Friday, August 1, 2014

"Unstoppable" Ralph Nader Highlights Drug War Reform



Ralph Nader in Action at Berkeley Post Office Protest Photo: Berkleyside.com
Seemingly tireless consumer rights crusader Ralph Nader spoke on July 30 to a packed, appreciative house at the First Congregational Church in Berkeley that gave him three standing ovations. At the age of 80, Nader is showing no signs of slowing down, having shown up earlier in the day at a protest to save the Berkeley post office building from the rapacious clutches of Sen. Dianne Feinstein's developer husband.

Nader's new book Unstoppable: The Emerging Left-Right Alliance to Dismantle the Corporate State advocates for finding common ground between groups on issues, despite differing ideologies on others. It's a strategy that's worked for him in the past, starting with the "strange bedfellows" coalition of environmentalists and fiscal conservatives that halted Tennessee's Clinch River Breeder Reactor in 1982.

Opening with the Aldous Huxley quote, "Facts do not cease to exist because they are ignored," Nader said we must smash the myths that control us and end the "divide and rule" strategy.  He argues for hiring full-time advocates to lead the charge, starting with auditing the defense department, ending corporate bailouts, tying the minimum wage to inflation, breaking up big banks, and reining in the "electronic child molesters" who bombard children with commercialized TV.

"It all starts with the quality of citizenry," he said, adding, "It's all about self respect and sharing credit. Seeking justice is a major source of human gratification." He noted the email campaign that halted a potential war with Syria as an example of the power of citizen action. He pointed to Eric Cantor's stunning defeat, despite being outspent by 27:1, and said the Koch brothers are losing in their push for a surtax for solar panels. "Money doesn't vote," he reminded the crowd, urging them to get out and knock on doors to get out the vote. "It's called work," he said.

Nader notes that both the left and the right have been critiquing the War on Drugs for years, from William F. Buckley, Jr. and Milton Friedman to Kurt Schmoke and Kevin Zeese. "The classification and prosecution of drug use as a crime has activated and corrupted law enforcement, encouraged a truly self-defeating form of big government, endangered urban neighborhoods and many thousands of lives, and drained billions of dollars a year from taxpayers," he writes. He notes that many of the reforms recently proposed by AG Eric Holder are similar to those enacted by Texas Governor Rick Perry, and that a dozen Democrats and Republicans joined forces on a bill to legalize the growing of industrial hemp in Congress.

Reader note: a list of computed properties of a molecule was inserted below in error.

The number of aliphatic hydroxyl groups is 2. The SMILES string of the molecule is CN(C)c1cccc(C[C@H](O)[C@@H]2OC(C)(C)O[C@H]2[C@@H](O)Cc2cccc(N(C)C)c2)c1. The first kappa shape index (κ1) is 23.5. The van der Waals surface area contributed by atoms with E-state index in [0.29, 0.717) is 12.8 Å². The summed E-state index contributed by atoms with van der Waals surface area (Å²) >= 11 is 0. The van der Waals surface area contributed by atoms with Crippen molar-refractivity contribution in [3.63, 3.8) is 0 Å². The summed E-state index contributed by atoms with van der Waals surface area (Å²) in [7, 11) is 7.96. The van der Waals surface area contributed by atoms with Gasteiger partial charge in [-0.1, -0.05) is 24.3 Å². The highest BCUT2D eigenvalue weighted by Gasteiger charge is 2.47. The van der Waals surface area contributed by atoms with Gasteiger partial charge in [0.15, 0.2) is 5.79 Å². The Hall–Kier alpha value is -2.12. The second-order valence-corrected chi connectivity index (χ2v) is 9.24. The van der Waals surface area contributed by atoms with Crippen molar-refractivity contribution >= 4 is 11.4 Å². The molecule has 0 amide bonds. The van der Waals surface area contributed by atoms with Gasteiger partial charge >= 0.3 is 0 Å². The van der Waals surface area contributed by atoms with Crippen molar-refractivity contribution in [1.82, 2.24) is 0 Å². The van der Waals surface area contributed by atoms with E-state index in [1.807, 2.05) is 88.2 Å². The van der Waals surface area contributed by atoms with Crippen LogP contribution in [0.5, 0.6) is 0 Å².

Nader mentioned in his talk that 15 states have passed juvenile justice reforms with left-right support. That day, Rand Paul and Corey Booker introduced such reforms at the federal level, citing drug war issues. Nader said concern for our children is a unifying issue; 80 organizations have now called for an end to the drug war in order to protect children.
 
Ralph Nader is a big reason I'm an activist today, and  I got to meet him once, at a party at Tony Serra's law office. Prompted by CalNORML director Dale Gieringer to ask whether or not he favored marijuana legalization, Nader responded, "Not legalization. Regulation."

The unstoppable Nader guested HBO's Real Time with Bill Maher on August 1.

UPDATE: SF Chronicle columnist Debra Saunders asked Nader for his views on drug legalization.

NORML founder Keith Stroup writes in his new book that he worked for Nader and partied with Nader's Raiders back in the day.

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